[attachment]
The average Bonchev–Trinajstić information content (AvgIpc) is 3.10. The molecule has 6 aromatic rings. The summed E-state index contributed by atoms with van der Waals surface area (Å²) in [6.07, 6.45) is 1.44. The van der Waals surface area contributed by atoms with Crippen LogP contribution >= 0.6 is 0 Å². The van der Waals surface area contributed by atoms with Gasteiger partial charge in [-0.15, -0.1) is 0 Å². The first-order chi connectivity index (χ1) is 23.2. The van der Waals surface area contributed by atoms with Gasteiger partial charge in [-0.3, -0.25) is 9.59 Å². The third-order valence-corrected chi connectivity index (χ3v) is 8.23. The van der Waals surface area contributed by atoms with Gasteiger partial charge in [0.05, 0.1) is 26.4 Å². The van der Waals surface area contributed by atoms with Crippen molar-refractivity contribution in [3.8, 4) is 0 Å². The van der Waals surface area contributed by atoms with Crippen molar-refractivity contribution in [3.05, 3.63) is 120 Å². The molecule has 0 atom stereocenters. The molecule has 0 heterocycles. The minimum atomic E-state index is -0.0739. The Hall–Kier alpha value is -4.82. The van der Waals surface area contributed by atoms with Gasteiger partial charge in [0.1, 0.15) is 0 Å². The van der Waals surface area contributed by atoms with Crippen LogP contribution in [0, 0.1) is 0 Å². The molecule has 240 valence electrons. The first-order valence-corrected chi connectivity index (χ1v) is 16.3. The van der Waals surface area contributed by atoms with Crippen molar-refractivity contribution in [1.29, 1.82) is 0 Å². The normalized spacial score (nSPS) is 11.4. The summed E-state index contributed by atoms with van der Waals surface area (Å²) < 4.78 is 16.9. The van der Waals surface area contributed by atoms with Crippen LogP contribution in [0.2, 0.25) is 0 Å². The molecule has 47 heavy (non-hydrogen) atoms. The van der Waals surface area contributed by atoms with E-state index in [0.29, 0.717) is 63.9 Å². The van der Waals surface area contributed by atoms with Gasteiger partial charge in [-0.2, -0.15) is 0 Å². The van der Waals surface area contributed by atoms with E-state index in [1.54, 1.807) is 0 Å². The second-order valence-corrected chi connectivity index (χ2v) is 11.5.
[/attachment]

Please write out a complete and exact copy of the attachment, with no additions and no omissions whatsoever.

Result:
The average Bonchev–Trinajstić information content (AvgIpc) is 3.10. The molecule has 6 aromatic rings. The summed E-state index contributed by atoms with van der Waals surface area (Å²) in [6.07, 6.45) is 1.44. The van der Waals surface area contributed by atoms with Crippen LogP contribution >= 0.6 is 0 Å². The van der Waals surface area contributed by atoms with Gasteiger partial charge in [-0.15, -0.1) is 0 Å². The first-order chi connectivity index (χ1) is 23.2. The van der Waals surface area contributed by atoms with Gasteiger partial charge in [-0.3, -0.25) is 9.59 Å². The third-order valence-corrected chi connectivity index (χ3v) is 8.23. The van der Waals surface area contributed by atoms with Gasteiger partial charge in [0.05, 0.1) is 26.4 Å². The van der Waals surface area contributed by atoms with Crippen molar-refractivity contribution in [3.8, 4) is 0 Å². The van der Waals surface area contributed by atoms with Crippen molar-refractivity contribution in [3.05, 3.63) is 120 Å². The molecule has 0 atom stereocenters. The molecule has 0 heterocycles. The minimum atomic E-state index is -0.0739. The Hall–Kier alpha value is -4.82. The van der Waals surface area contributed by atoms with Gasteiger partial charge in [0.1, 0.15) is 0 Å². The van der Waals surface area contributed by atoms with Crippen LogP contribution in [0, 0.1) is 0 Å². The molecule has 240 valence electrons. The first-order valence-corrected chi connectivity index (χ1v) is 16.3. The van der Waals surface area contributed by atoms with Crippen molar-refractivity contribution in [1.29, 1.82) is 0 Å². The normalized spacial score (nSPS) is 11.4. The summed E-state index contributed by atoms with van der Waals surface area (Å²) < 4.78 is 16.9. The van der Waals surface area contributed by atoms with Crippen LogP contribution in [0.2, 0.25) is 0 Å². The molecule has 47 heavy (non-hydrogen) atoms. The van der Waals surface area contributed by atoms with E-state index in [0.29, 0.717) is 63.9 Å². The van der Waals surface area contributed by atoms with Gasteiger partial charge in [-0.2, -0.15) is 0 Å². The van der Waals surface area contributed by atoms with E-state index in [1.54, 1.807) is 0 Å². The second-order valence-corrected chi connectivity index (χ2v) is 11.5.